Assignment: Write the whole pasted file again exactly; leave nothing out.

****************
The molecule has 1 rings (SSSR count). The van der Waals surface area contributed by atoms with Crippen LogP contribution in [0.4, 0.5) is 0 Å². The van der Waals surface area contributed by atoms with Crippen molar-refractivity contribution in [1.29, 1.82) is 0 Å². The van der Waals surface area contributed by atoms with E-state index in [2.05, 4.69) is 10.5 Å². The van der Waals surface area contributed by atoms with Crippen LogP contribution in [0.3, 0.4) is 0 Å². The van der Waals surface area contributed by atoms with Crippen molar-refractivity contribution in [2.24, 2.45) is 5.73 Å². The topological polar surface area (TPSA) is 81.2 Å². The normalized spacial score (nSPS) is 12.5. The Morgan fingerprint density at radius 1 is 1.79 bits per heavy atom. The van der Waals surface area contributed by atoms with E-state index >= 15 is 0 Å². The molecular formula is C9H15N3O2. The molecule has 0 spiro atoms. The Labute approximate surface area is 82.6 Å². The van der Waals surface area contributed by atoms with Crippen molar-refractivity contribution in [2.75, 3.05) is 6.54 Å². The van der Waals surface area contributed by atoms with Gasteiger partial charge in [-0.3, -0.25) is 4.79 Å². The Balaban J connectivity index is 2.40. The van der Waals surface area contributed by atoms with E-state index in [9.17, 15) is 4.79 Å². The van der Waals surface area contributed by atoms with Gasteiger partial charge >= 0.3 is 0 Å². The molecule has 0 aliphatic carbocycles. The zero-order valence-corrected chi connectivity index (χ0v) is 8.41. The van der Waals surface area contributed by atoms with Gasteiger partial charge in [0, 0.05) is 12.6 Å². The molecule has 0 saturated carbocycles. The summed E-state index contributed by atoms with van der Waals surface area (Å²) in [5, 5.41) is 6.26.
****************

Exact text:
The molecule has 1 rings (SSSR count). The van der Waals surface area contributed by atoms with Crippen LogP contribution in [0.4, 0.5) is 0 Å². The van der Waals surface area contributed by atoms with Crippen molar-refractivity contribution in [1.29, 1.82) is 0 Å². The van der Waals surface area contributed by atoms with E-state index in [2.05, 4.69) is 10.5 Å². The van der Waals surface area contributed by atoms with Crippen LogP contribution in [0.3, 0.4) is 0 Å². The van der Waals surface area contributed by atoms with Crippen molar-refractivity contribution in [2.24, 2.45) is 5.73 Å². The topological polar surface area (TPSA) is 81.2 Å². The normalized spacial score (nSPS) is 12.5. The Morgan fingerprint density at radius 1 is 1.79 bits per heavy atom. The van der Waals surface area contributed by atoms with E-state index >= 15 is 0 Å². The molecular formula is C9H15N3O2. The molecule has 0 spiro atoms. The Labute approximate surface area is 82.6 Å². The van der Waals surface area contributed by atoms with Crippen molar-refractivity contribution in [2.75, 3.05) is 6.54 Å². The van der Waals surface area contributed by atoms with Gasteiger partial charge in [-0.3, -0.25) is 4.79 Å². The Balaban J connectivity index is 2.40. The van der Waals surface area contributed by atoms with E-state index in [9.17, 15) is 4.79 Å². The van der Waals surface area contributed by atoms with Gasteiger partial charge >= 0.3 is 0 Å². The molecule has 0 aliphatic carbocycles. The zero-order valence-corrected chi connectivity index (χ0v) is 8.41. The van der Waals surface area contributed by atoms with Gasteiger partial charge in [0, 0.05) is 12.6 Å². The molecule has 0 saturated carbocycles. The summed E-state index contributed by atoms with van der Waals surface area (Å²) in [5, 5.41) is 6.26.